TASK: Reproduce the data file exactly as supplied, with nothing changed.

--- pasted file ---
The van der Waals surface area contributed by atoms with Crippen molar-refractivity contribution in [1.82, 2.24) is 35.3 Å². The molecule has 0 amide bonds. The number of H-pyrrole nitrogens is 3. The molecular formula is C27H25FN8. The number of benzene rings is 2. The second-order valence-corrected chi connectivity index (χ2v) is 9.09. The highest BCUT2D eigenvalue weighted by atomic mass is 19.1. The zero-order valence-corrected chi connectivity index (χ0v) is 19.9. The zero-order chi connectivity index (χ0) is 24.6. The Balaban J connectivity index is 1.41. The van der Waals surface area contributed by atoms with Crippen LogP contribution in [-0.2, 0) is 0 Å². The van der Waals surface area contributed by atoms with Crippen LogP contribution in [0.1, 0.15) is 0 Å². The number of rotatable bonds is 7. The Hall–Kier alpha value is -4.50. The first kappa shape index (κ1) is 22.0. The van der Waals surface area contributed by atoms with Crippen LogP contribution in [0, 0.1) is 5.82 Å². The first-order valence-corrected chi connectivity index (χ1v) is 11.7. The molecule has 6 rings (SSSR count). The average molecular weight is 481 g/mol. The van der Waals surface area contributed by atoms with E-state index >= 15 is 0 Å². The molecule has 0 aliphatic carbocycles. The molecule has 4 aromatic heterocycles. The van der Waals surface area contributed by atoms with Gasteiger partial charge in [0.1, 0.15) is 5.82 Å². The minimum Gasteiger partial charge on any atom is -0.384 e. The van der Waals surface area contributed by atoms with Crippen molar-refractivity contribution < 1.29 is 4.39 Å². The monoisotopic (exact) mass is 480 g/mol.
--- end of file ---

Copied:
The van der Waals surface area contributed by atoms with Crippen molar-refractivity contribution in [1.82, 2.24) is 35.3 Å². The molecule has 0 amide bonds. The number of H-pyrrole nitrogens is 3. The molecular formula is C27H25FN8. The number of benzene rings is 2. The second-order valence-corrected chi connectivity index (χ2v) is 9.09. The highest BCUT2D eigenvalue weighted by atomic mass is 19.1. The zero-order valence-corrected chi connectivity index (χ0v) is 19.9. The zero-order chi connectivity index (χ0) is 24.6. The Balaban J connectivity index is 1.41. The van der Waals surface area contributed by atoms with Crippen LogP contribution in [-0.2, 0) is 0 Å². The van der Waals surface area contributed by atoms with Crippen LogP contribution in [0.1, 0.15) is 0 Å². The number of rotatable bonds is 7. The Hall–Kier alpha value is -4.50. The first kappa shape index (κ1) is 22.0. The van der Waals surface area contributed by atoms with Crippen LogP contribution in [0, 0.1) is 5.82 Å². The first-order valence-corrected chi connectivity index (χ1v) is 11.7. The molecule has 6 rings (SSSR count). The average molecular weight is 481 g/mol. The van der Waals surface area contributed by atoms with E-state index >= 15 is 0 Å². The molecule has 0 aliphatic carbocycles. The molecule has 4 aromatic heterocycles. The van der Waals surface area contributed by atoms with Gasteiger partial charge in [0.1, 0.15) is 5.82 Å². The minimum Gasteiger partial charge on any atom is -0.384 e. The van der Waals surface area contributed by atoms with Crippen molar-refractivity contribution < 1.29 is 4.39 Å². The monoisotopic (exact) mass is 480 g/mol.